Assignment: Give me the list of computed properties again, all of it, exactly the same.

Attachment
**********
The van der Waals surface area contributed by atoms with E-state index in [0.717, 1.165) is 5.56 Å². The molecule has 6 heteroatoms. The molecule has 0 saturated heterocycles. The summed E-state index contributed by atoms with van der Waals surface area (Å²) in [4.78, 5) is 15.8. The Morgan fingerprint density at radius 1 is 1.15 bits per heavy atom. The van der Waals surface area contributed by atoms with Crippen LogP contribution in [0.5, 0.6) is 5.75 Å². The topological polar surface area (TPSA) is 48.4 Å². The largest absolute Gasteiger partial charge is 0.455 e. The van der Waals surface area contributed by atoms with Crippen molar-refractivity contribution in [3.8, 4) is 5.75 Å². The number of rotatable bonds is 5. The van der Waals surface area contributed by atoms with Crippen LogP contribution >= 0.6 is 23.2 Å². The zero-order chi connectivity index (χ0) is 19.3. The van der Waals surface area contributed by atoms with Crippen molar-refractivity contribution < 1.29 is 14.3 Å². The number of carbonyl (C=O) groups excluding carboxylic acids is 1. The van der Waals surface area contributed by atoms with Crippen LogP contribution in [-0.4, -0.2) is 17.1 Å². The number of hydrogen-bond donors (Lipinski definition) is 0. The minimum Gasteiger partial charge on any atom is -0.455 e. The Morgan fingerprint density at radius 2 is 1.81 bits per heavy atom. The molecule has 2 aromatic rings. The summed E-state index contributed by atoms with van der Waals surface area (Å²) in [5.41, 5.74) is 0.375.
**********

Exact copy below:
The van der Waals surface area contributed by atoms with E-state index in [0.717, 1.165) is 5.56 Å². The molecule has 6 heteroatoms. The molecule has 0 saturated heterocycles. The summed E-state index contributed by atoms with van der Waals surface area (Å²) in [4.78, 5) is 15.8. The Morgan fingerprint density at radius 1 is 1.15 bits per heavy atom. The van der Waals surface area contributed by atoms with Crippen LogP contribution in [0.5, 0.6) is 5.75 Å². The topological polar surface area (TPSA) is 48.4 Å². The largest absolute Gasteiger partial charge is 0.455 e. The van der Waals surface area contributed by atoms with Crippen molar-refractivity contribution in [3.8, 4) is 5.75 Å². The number of rotatable bonds is 5. The van der Waals surface area contributed by atoms with Crippen LogP contribution >= 0.6 is 23.2 Å². The zero-order chi connectivity index (χ0) is 19.3. The van der Waals surface area contributed by atoms with Crippen molar-refractivity contribution < 1.29 is 14.3 Å². The number of carbonyl (C=O) groups excluding carboxylic acids is 1. The van der Waals surface area contributed by atoms with Crippen LogP contribution in [-0.4, -0.2) is 17.1 Å². The number of hydrogen-bond donors (Lipinski definition) is 0. The minimum Gasteiger partial charge on any atom is -0.455 e. The Morgan fingerprint density at radius 2 is 1.81 bits per heavy atom. The molecule has 2 aromatic rings. The summed E-state index contributed by atoms with van der Waals surface area (Å²) in [5.41, 5.74) is 0.375.